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(Once again a son is torturing his father...)

Alice and Bob play a fairly simple game with $n$ predefined points in 3D space. No four points are complanar (which also implies that no three points are collinear).

They play in turns by connecting points that are not yet connected with straight segments. On her turn Alice connects a single pair of unconnected points with a single segment of red color. After that Bob connects $k$ pairs of unconnected points with $k$ segments of blue color.

Alice wins if she is able to create a triangle with red sides. If all points are connected and Alice was not able to create a red sided triangle before that, Bob wins.

Who has a winning strategy?

My thoughts: obviously, the outcome of the game heavily depends on releation between $n$ and $k$.

Suppose that $k=1$ with big enough value for $n$. Alice will simply draw segment $AB$, Bob draws his segment at will, Alice then draws $AC$, Bob blocks triangle $ABC$ by drawing segment BC, Alice draws segment $AD$ and Bob is lost. He cannot block triangles $ABD$ and $ACD$ by drawgin a single segment.

On the other side, with $k$ big enough, Bob can easily block creation of all red triangles by drawing a lot of lines.

So for $k\le k_1$, Alice wins. For $k\ge k_2\ge k_1$, Bob wins. I need some estimate for $k_1$ and $k_2$ (better than mine). Also note that the game always has a winner. Does it mean that $k_1=k_2$? I guess it does, but if we are just trying to estimate the lower and the upper bound, we can come up with two different values.

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    $\begingroup$ "I need some estimate for $k_1$ and $k_2$ (better than mine)." What are yours? $\endgroup$ Jan 10, 2019 at 15:51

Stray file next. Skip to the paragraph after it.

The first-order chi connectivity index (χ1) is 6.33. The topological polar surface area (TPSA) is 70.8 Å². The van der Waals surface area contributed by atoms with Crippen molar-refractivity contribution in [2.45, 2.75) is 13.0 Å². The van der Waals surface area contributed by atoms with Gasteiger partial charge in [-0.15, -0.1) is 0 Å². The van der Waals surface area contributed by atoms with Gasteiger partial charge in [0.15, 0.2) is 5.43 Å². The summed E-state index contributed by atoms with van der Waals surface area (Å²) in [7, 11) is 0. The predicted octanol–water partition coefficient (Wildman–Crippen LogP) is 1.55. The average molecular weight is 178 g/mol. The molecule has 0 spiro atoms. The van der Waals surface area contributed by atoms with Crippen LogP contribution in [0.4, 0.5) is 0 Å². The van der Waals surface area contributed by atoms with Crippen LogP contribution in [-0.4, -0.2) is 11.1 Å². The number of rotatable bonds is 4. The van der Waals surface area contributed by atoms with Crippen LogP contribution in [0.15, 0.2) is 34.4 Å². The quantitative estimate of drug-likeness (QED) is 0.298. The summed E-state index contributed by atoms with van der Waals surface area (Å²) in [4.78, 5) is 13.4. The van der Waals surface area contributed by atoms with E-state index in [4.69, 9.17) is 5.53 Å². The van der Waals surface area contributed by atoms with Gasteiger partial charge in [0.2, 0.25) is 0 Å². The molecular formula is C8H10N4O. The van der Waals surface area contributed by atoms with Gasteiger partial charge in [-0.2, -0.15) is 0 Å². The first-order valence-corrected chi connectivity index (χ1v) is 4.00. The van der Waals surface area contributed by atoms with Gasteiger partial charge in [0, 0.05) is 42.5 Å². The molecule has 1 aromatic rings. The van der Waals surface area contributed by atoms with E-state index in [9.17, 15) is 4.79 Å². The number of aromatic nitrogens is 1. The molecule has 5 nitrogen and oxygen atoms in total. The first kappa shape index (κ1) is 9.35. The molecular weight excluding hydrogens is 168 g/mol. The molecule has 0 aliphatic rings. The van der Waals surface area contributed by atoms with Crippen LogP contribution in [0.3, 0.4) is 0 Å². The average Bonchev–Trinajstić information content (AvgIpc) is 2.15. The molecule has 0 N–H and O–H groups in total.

• $\begingroup$ Is $k$ fixed or we can chose it on every move. I'm mean it is possible that Bob can not make his move. Say we have 4 points and $k=3$. $\endgroup$
    – nonuser
    May 9, 2020 at 16:21
  • $\begingroup$ I get that Alice can win if $n\gt \dbinom{k+1}{2}+\dbinom{k+1}{1}+ \dbinom{k+1}{0}$, or in other words if $k\lt \sqrt{2 n - \dfrac74}-\dfrac32$. This is forced by the strategy for Alice: If I can make a winning move, make it. Otherwise, build a segment $\overline{AX}$ to some $X$ that is not already connected to $A$. Then the bound on $n$ comes from the fact that Bob must block $\dbinom{r}{2}$ triangles when Alice plays her $r$-th move, where he uses his remaining $k-\dbinom{r}{2}$ moves to block segments $\overline{AX}$ from Alice. Summing used points $X$ by players, we get the bound on $n$. $\endgroup$
    – Vepir
    May 9, 2020 at 21:06

3 Answers 3

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This is called a biased Maker-Breaker game; it was first proposed by Chvátal and Erdős in their 1978 paper Biased positional games. (The results below are Theorem 5.1 in that paper.)

In that paper, they prove that when $k < \sqrt{2n+2} - \frac52$, Alice has a winning strategy, which has already been covered in the other answers: Alice draws many segments out of a single point $v$, and eventually there are so many other endpoints of those segments that Bob can't connect them all.